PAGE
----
27 jul 18
27 jul 18
Privacy protection must get its own EU Commissioner

Protection of privacy and personal data are fundamental rights in Europe. Laid down in treaties, conventions, laws and case law. It is a legal right, enforceable in court, on a par with fundamental rights like freedom of speech and the right of assembly, the right to family life, the prohibition of torture or the right to property. And yet privacy and data protection are often regarded as (left wing) political views, rather than a fundamental right of every person in Europe. But in the era of big data, privacy protection and data protection must be amongst the highest political priorities. It is not about protection of data, but about protection of people. Us.

This must be reflected in the set up of the next European Commission.

Firstly, an EU Commissioner must be charged exclusively with Privacy and Data Protection (PDP). Currently we have Commissioners for the digital economy, and for security and law enforcement, but Privacy and Data Protection are just one topic in a very broad portfolio of a Commissioner. Privacy and data protection is clearly not a horizontal concern, so that often other Commissioners put forward legislative proposals that affect privacy and data protection, for example in transports (for exempel the retention of data of car drivers).

Surveillance powers for law enforcement and intelligence agencies have expanded drastically in recent years. In Commission proposals in the area of security, privacy and data protection took a back seat and were only a secondary consideration. Many surveillance laws are not in line with EU and Council of Europe legal standards. But the only way to challenge such laws is before the European Court of Justice in Luxembourg, or the Human Rights Court in Strasburg. Such a procedure is cumbersome and takes a very long time. It puts the burden of enforcement on the individual citizen, instead of on the competent authorities. And far too often the court rulings are ignored or applied in an arbitrary manner.

An EU Commissioner in charge specifically of Privacy and Data Protection will be able to ensure that all legislative proposals coming out of the Commission are fully compliant with all privacy and data protection standards. The EU Commissioner for PDP will also promote EU PDP standards in the world, through EU external policies.

Secondly, we need to use economic instruments to enhance privacy and data protection, such as competition rules and taxation. It is ironic that data protection used to be the responsibility of the EU Commissioner for the internal market. We should consider putting a price tag to the use of personal data. Using the monetary value of personal data as a basis for taxation, may be used as an incentive to influence the behaviour of companies, just as we use taxation for example to reduce energy consumption or pollution. “Pay to pry”, in analogy to “The polluter pays”. It might also nudge legislators to show more restraint with surveillance laws, if the actual costs of storing and processing data has to be borne by the legislator (i.e. the national budget) rather than by the companies that are now obliged to store data on behalf of the authorities (like telecoms providers, banks, air line carriers, etc).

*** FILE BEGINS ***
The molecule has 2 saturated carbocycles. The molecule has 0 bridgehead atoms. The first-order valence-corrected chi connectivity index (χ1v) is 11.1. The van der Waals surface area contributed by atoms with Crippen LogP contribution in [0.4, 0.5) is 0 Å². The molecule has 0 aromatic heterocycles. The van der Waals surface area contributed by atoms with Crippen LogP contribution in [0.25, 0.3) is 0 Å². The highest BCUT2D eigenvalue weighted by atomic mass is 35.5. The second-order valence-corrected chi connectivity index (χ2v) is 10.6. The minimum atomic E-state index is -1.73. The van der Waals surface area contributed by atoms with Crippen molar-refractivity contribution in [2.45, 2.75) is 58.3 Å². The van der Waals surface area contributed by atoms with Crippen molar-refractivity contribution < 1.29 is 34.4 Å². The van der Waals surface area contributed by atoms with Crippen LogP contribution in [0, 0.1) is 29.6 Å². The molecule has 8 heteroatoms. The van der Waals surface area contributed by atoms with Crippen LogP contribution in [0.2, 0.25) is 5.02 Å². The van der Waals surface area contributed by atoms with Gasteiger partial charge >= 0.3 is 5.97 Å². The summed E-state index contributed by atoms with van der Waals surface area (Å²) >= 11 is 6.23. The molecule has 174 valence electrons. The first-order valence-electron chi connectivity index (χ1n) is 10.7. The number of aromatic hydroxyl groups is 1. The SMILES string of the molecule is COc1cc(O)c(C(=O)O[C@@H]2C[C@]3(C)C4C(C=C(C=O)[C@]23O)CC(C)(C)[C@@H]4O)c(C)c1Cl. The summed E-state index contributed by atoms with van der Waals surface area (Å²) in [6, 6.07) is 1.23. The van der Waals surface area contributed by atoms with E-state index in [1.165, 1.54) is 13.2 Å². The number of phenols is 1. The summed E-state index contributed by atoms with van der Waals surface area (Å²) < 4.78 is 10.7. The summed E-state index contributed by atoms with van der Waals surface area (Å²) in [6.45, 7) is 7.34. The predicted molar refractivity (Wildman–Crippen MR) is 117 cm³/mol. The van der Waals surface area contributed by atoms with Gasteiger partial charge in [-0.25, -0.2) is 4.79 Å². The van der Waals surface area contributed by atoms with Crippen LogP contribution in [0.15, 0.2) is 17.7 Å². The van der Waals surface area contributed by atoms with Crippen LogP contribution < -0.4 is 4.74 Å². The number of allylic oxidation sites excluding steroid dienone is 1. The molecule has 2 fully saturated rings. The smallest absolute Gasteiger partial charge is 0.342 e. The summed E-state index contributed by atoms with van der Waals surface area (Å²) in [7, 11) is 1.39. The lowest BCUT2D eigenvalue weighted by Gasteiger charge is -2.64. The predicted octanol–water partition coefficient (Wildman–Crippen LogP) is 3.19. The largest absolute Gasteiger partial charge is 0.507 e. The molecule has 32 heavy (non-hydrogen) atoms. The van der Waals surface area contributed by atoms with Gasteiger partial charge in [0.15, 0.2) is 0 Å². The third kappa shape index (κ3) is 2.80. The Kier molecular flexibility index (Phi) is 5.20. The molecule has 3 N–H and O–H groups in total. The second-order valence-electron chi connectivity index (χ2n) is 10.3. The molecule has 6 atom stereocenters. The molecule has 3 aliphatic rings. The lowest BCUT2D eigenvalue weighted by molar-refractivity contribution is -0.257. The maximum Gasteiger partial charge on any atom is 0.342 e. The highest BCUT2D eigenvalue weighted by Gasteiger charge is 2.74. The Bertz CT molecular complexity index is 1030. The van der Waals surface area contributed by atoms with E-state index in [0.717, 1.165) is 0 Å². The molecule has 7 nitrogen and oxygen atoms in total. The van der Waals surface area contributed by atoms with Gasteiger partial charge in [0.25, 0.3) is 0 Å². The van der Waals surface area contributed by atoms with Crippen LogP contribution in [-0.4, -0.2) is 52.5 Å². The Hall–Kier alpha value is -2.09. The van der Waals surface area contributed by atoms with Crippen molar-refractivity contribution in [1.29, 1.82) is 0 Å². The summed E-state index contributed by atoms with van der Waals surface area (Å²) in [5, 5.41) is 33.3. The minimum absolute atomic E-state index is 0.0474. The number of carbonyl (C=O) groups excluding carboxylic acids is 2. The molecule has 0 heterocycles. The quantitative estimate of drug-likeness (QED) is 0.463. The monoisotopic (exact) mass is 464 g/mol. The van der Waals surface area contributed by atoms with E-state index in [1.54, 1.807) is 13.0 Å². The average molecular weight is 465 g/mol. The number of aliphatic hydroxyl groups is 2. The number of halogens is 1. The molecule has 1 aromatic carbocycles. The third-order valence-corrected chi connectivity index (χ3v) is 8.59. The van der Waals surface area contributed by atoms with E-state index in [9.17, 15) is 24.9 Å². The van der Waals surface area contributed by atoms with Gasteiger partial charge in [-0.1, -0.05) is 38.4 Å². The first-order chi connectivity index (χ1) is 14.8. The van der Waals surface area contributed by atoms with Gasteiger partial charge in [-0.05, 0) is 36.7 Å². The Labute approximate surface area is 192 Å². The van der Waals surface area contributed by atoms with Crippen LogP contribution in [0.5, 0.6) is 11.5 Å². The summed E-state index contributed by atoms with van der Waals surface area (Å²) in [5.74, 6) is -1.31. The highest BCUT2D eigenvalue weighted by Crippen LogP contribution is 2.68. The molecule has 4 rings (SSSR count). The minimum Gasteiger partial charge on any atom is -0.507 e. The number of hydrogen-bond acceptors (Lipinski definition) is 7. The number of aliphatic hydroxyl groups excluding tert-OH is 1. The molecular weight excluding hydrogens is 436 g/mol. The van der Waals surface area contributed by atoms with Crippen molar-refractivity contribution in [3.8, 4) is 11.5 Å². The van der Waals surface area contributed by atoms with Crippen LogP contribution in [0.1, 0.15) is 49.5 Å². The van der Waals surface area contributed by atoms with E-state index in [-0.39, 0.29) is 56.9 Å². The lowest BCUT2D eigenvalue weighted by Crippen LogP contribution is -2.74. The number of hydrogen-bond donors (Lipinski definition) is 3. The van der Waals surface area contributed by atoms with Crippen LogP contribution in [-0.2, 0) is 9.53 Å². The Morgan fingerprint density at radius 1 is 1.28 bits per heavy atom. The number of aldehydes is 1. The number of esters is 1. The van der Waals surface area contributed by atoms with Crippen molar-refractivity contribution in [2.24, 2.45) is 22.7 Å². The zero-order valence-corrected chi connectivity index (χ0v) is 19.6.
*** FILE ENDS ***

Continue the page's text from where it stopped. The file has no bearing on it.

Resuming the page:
Competition rules are also an important tool for strengthening data protection. Most people actually do care about their privacy, a lot even. And companies are slowly beginning to understand that their customers are unhappy about their privacy being violated and their data not being protected. But given the heavy market dominance, near monopolies, of a handful of (American) internet giants, users have very little choice. Some people are actually advocating the forced splitting up of internet giants, or imposing the same regulatory regime as for utilities. In any case, more competition would allow consumers to vote with their feet, and chose the provider that best protects their privacy and personal data. Europe must remove barriers in the internal market, and facilitate the emergence of European internet companies that attach value to high privacy protection and that can compete with American, Chinese or Russian internet giants.


When the Spitzenkandidaten start their campaigns for the job of Commission President, they must declare how they will protect our privacy and our personal data.